How Viagra Works

Understanding Blood Flow

To understand how to make a penis-specific drug, think about the way blood flows in your body. Your body has just one pump -- the heart. But different parts of the body need different amounts of blood at different times. For example, if you're running a marathon, your body needs to send more blood to your arm and leg muscles, and it may want to cut most of the blood flowing to the stomach (and other nonessential organs) in order to save oxygen for the legs.

What your body needs, in other words, is a set of valves that it can use to increase and decrease blood flow to certain parts of the body -- and your brain needs a way to control them.


The mechanism that the body uses to open a valve in any part of the body is a simple little chemical machine:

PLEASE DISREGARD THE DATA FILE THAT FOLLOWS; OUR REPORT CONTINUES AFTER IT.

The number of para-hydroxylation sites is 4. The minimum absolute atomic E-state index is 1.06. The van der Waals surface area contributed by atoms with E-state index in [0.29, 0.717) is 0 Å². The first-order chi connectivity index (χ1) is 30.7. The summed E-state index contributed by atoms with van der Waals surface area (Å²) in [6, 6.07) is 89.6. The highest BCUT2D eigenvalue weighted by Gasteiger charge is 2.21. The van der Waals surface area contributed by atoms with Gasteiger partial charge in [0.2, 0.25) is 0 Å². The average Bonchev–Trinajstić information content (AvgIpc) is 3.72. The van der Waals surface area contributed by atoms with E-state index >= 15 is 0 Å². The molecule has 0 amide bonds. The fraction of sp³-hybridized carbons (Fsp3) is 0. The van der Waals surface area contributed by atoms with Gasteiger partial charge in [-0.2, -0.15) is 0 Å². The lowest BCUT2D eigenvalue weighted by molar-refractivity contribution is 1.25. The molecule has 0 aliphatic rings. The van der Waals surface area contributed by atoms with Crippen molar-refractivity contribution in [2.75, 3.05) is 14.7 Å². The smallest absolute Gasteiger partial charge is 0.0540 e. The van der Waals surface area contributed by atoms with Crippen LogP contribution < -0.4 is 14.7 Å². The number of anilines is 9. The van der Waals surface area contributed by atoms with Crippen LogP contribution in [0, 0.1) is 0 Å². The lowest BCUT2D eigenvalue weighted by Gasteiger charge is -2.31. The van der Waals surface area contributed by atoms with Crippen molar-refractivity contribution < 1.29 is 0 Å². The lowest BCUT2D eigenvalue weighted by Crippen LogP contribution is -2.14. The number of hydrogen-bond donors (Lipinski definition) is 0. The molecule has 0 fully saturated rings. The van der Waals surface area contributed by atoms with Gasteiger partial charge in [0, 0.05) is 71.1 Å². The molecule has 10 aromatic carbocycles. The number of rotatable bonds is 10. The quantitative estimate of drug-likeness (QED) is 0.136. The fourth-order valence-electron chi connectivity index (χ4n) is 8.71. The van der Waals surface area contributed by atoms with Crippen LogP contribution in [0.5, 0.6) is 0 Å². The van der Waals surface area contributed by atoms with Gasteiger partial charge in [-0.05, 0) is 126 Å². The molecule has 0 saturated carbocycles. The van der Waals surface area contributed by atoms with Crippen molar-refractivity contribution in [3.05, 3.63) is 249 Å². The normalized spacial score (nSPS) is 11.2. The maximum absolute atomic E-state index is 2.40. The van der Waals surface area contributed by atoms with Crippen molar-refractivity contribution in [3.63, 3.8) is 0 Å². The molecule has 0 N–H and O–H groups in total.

1. The brain sends a signal down a particular nerve fiber. This nerve fiber ends in a nerve cell in an artery, somewhere near the point where blood flow needs to change.
  2. These nerve cells -- called nonadrenergic-noncholinergic, or NANC -- produce nitric oxide and inject it into the blood and surrounding cells.
  3. The nitric oxide stimulates an enzyme (guanylate cyclase) in nearby cells that starts producing a chemical called cyclic guanosine monophosphate (cGMP).
  4. cGMP tells smooth muscles that line an artery to relax. When they relax, blood flow increases.

There is one final part to this chemical machine: Another enzyme, called phosphodiesterase (PDE), is deactivating the cGMP all the while.

­cGMP is produced as long as the brain is sending messages down the nerve fibers in the artery. When the brain stops sending the signal, all of the cGMP goes away because PDE is deactivating it. This is how the brain turns valves on and off whenever it wants to.

Later, we'll learn how Viagra works its magic, discuss some of the side effects and even new competitors on the market. But first, let's delve deeper into the chemistry.